Foreign Office budget should rise, experts say, to reduce “diplomatic deficit”

Chatham House urges protection of FCO – while officials reportedly say they are "confident" of a good outcome at the Spending Review

By Suzannah Brecknell

03 Nov 2015

Government spending on diplomacy should rise to 0.2% of GDP, according to a paper published by Chatham House today. 

The paper – written by a panel including former UK ambassadors to the United States and Russia – argues that diplomatic spending should be protected in the current Spending Review and increased in the medium term, just as the military and overseas aid budgets are protected. 

"It makes little sense strategically to have set spending targets for overseas development assistance and defence," the authors argue, "without ensuring the UK has the diplomatic capabilities to coordinate and leverage this across Whitehall and internationally."

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The FCO’s 2015-16 budget is £1.3bn, compared to £38bn for defence and £13bn for international development. Foreign Office officials are confident that they will “reach a good outcome with the Treasury”, the Financial Times reported yesterday. 

Officials have submitted proposals to cut FCO budget by 25 and 40%, the paper reported, but are arguing that cuts at the higher end could jeopordise FCO operations without significant savings for government overall. 

“If you take 40 per cent out of the Foreign Office budget, that it is very significant for what the FCO can achieve, but it is hardly going to impact on deficit reduction,” a senior FCO official told the paper. 

"We are confident we can reach a good outcome with the Treasury,” said the official. “They understand that given the size of our budget, you are not saving vast amounts of money.”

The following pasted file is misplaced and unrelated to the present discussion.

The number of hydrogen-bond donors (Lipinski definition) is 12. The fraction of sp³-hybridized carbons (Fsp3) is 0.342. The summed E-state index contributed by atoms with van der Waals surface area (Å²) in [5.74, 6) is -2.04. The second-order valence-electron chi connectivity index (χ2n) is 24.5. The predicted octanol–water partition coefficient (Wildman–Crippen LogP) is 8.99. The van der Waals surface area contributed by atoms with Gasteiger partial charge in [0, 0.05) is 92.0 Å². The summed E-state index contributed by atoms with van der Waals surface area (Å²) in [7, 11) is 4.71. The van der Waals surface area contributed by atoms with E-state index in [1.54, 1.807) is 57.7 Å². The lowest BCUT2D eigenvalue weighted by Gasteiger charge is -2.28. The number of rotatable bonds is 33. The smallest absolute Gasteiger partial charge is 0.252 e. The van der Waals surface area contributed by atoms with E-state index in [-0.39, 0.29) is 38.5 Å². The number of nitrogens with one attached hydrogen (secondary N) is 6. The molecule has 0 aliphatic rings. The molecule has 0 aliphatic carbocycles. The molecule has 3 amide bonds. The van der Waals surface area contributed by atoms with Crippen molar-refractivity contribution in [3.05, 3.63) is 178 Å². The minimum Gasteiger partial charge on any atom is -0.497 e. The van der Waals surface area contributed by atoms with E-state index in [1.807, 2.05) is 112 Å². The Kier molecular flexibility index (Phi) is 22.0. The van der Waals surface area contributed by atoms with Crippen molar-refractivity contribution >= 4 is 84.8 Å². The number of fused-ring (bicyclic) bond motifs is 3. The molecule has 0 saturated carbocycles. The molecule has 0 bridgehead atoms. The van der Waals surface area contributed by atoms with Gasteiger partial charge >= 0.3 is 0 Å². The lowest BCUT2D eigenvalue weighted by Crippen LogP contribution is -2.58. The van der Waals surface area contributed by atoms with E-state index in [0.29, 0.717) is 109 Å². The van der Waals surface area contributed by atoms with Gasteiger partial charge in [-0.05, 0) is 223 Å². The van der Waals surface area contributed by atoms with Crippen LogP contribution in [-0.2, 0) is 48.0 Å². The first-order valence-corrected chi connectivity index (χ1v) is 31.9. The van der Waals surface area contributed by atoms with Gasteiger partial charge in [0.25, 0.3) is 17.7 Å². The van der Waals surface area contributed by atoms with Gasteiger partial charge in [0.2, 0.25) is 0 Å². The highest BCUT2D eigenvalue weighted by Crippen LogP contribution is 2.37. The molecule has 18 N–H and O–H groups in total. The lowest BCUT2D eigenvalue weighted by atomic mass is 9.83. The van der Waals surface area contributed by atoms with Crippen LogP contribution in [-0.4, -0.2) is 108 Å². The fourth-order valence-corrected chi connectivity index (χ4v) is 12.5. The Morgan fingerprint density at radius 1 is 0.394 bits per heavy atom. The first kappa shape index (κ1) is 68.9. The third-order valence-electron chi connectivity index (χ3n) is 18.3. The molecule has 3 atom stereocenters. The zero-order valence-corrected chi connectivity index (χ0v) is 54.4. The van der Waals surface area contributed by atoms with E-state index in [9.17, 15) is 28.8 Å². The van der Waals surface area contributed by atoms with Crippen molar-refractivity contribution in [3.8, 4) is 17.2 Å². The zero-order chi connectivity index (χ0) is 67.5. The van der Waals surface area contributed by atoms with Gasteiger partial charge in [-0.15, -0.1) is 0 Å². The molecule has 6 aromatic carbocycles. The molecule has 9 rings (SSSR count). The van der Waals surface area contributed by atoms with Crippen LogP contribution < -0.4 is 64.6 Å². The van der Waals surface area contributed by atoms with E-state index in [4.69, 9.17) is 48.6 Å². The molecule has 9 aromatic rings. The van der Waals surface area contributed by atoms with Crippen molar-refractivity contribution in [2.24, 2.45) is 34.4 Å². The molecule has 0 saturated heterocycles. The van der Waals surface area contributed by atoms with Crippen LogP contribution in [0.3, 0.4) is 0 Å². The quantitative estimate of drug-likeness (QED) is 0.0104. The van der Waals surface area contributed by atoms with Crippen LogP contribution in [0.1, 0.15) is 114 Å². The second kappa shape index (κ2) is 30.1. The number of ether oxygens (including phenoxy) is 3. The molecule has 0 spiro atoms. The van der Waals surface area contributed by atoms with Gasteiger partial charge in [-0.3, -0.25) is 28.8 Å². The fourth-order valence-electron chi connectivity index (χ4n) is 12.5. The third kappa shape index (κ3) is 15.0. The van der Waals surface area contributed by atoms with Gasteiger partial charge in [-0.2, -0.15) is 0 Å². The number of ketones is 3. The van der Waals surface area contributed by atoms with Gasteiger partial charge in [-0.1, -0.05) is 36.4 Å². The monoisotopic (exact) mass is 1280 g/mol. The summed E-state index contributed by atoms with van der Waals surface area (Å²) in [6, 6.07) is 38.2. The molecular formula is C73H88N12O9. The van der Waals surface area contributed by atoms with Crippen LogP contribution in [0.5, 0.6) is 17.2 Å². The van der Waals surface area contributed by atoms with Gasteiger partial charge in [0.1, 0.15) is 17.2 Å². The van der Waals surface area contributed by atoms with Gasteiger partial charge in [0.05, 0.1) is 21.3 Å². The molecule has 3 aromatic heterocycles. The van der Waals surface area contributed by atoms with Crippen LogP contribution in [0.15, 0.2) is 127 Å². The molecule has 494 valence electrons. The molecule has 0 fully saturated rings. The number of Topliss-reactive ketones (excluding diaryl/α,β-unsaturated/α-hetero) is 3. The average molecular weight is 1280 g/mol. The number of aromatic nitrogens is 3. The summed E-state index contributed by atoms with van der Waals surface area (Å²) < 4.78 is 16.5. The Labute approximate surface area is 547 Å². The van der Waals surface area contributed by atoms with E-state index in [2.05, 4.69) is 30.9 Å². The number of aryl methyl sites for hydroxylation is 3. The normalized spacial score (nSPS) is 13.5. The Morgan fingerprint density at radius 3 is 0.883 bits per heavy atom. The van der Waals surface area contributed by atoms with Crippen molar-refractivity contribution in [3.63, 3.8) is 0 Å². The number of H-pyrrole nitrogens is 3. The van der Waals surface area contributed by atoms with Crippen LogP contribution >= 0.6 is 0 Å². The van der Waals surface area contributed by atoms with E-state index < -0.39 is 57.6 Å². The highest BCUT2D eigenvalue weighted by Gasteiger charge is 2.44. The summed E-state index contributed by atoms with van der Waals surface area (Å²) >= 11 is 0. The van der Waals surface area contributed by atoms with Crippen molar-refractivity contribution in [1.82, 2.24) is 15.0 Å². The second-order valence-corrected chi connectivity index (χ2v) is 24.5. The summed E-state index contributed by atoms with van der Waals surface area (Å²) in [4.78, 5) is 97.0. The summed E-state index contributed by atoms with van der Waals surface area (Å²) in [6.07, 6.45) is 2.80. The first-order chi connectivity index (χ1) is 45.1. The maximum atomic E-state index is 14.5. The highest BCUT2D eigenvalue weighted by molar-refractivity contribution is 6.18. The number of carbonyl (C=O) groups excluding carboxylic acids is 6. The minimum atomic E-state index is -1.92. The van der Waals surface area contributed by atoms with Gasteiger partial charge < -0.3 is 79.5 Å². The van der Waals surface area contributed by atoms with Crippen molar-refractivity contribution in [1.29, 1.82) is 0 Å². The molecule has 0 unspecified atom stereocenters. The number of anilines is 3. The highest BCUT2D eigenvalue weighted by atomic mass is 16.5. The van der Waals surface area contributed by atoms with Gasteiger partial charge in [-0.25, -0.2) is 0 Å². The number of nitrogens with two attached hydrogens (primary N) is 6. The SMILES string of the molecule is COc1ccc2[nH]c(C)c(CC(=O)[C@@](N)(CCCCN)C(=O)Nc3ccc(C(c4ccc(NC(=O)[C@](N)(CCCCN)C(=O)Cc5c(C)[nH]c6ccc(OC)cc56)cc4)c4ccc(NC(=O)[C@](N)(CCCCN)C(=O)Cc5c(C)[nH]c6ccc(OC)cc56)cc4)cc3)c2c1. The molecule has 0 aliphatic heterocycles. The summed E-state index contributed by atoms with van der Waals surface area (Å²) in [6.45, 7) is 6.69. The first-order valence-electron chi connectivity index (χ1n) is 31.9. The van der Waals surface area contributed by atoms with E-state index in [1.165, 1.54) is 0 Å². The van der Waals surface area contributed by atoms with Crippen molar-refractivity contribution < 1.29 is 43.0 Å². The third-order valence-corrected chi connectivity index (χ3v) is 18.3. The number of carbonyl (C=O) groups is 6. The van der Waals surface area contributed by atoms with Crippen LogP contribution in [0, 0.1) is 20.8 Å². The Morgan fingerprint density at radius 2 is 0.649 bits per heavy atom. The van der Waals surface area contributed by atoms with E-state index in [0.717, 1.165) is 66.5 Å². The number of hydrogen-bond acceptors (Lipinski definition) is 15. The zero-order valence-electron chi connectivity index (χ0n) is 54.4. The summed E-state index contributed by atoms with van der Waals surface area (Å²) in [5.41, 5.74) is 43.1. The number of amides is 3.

The Chatham House report also calls for defence spending to be maintained, while saying the government must "accept more clearly than it has done so far that the smaller size of UK forces makes them more reliant than ever on close military cooperation with allies and partners".

It notes that “continuing determination to block” European defence co-operation “does not serve its own interests and no longer finds favour in Washington”. 

Visa policy should also be revised, it says, to encourage more foreign students to study in the UK, and the government should foster a more internationalist attitude among the public by, for example, encouraging more people to study languages outside of formal schooling. 

The authors warn government that when it comes to international affairs “they cannot have their proverbial cake and eat it”. 

“They cannot talk the rhetoric of being a global player while at the same time cutting back on many of the institutions that sustain British influence abroad,” the report says, adding: “This habit has not gone unnoticed by others.” 

The US, it notes, “has adjusted some of its European relationships” and now focuses on Germany in addressing international economic policy, while “developing deeper relations with France on security challenges in the Middle East and parts of Africa.”

Last month, MPs on the Foreign Affairs select committee also urged ministers to protect the FCO's budget, saying the demands on the department were “greater than ever”.

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